While digital technologies are transforming classrooms into dynamic learning environments, their increased use raises cybersecurity risks around student data privacy. This article shares insights on how schools can tailor secure IT policies, scrutinise edtech tools, choose reliable vendors, and leverage experts to integrate technology safely and strategically into the modern classroom.
The rise of digital education and the role of IT tools in modern classrooms
The advent of digital technology has revolutionised education, turning traditional classrooms into dynamic learning environments. Information Technology (IT) tools, such as Learning Management Systems and interactive whiteboards, are now integral components, providing interactive, engaging, and personalised learning experiences, enhancing the overall teaching-learning process.
Incorporating IT tools into education capitalises on students’ familiarity with digital devices, sparking interest and increasing engagement. The use of projectors, computers, and advanced technology in classrooms creates an immersive and focused learning experience, making education both fascinating and enjoyable. And it’s not just hardware that’s improving learning and supporting teaching staff and students alike – software is too. AI, the cloud, and CRM are all transforming schools’ capabilities.
The pandemic triggered a rise in edtech and investment in these types of IT tools, as teachers saw the benefits technology could provide to students inside, and outside of the classroom. As well as promoting active learning and enhancing group participation, these technologies are transforming the way schools function and how information is used and shared. Post-pandemic, the hype remains, and digital transformation within the classroom continues.
Still, investing in new technologies is costly, and does come with a number of risks and considerations for integration – something many schools find challenging. So, what are the risks, and how can schools ensure their investments are both strategic and safe?
Potential risks associated with the use of IT tools in classrooms
While it is true that integrating digital tools helps make the modern classroom more engaging and contributes to the overall enrichment of student education, it should also be remembered that there are a multitude of cyber risks involved that educators and policymakers should be aware of. The interconnected nature of IT tools in education makes them susceptible to cyber threats. Ransomware attacks, phishing attempts, and other malicious activities pose a significant risk.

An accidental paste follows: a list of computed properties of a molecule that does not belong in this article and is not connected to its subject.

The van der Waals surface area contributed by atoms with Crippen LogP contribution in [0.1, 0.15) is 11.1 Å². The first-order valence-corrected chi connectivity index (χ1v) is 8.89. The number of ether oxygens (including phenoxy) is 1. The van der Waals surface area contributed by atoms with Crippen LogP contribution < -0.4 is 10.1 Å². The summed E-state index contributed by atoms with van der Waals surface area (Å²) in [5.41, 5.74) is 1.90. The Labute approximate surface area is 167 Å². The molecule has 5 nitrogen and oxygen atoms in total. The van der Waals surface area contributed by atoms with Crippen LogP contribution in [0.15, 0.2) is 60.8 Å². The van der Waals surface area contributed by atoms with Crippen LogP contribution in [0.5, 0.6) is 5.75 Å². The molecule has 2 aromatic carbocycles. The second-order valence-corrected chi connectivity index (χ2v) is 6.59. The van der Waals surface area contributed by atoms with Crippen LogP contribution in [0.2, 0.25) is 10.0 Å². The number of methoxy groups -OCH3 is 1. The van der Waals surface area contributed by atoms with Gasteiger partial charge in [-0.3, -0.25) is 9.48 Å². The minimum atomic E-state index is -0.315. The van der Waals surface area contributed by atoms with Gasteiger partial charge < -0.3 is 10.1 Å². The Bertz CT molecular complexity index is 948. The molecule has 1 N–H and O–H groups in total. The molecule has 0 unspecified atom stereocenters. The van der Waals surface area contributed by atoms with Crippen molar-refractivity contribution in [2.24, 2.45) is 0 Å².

For example, according to the Department for Science Innovation and Technology, in the past 12 months, educational institutions of all kinds are more prone to have detected cybersecurity breaches or attacks compared to the average UK business. Additionally, the increasing role of AI in education raises ethical dilemmas surrounding fairness, accountability, and privacy. Resulting issues like educational access, transparency in learning recommendations, aggregation of student data, assignment of responsibility when AI fails or causes harm, must be addressed. It is also necessary to focus on the protection of sensitive information, and who maintains control over the data fueling these algorithms before the education sector jumps into leveraging new technologies in the classroom.
With new technologies, come new risks. Still, the protection of sensitive student and faculty data is of utmost importance, therefore, schools and institutions need to find a way to manage the risk, establish robust data privacy policies, and ensure that personal information remains confidential. Collaborating with reputable IT vendors and implementing encryption protocols can significantly mitigate the risks of data breaches and unauthorised access.
So, what are the practical steps to safe and secure IT integration in schools?
Practical strategies for the safe and secure integration of IT tools in classrooms
Developing customised policies:
Tailoring your policies to your individual institution is crucial. A one size fits all policy simply does not work. Each policy must be tailored to fit the unique landscape of each school’s needs. This includes conducting a thorough risk assessment of an educational institution’s IT infrastructure and identifying key stakeholders and their roles in the educational ecosystem. Following this, compliance with relevant data protection and regulations must be ensured.
Once these have been ticked off, access controls can be tailored to the specific needs of different user groups within the institution. For instance, administrative staff may need different levels of access compared to teachers or students. Implementing granular controls will ensure that individuals have access only to the resources necessary for their roles. By having clear policies on who can access this data, and how it is used, schools can prevent unauthorised access and potential misuse, thereby adding an extra layer of protection around sensitive student and faculty data.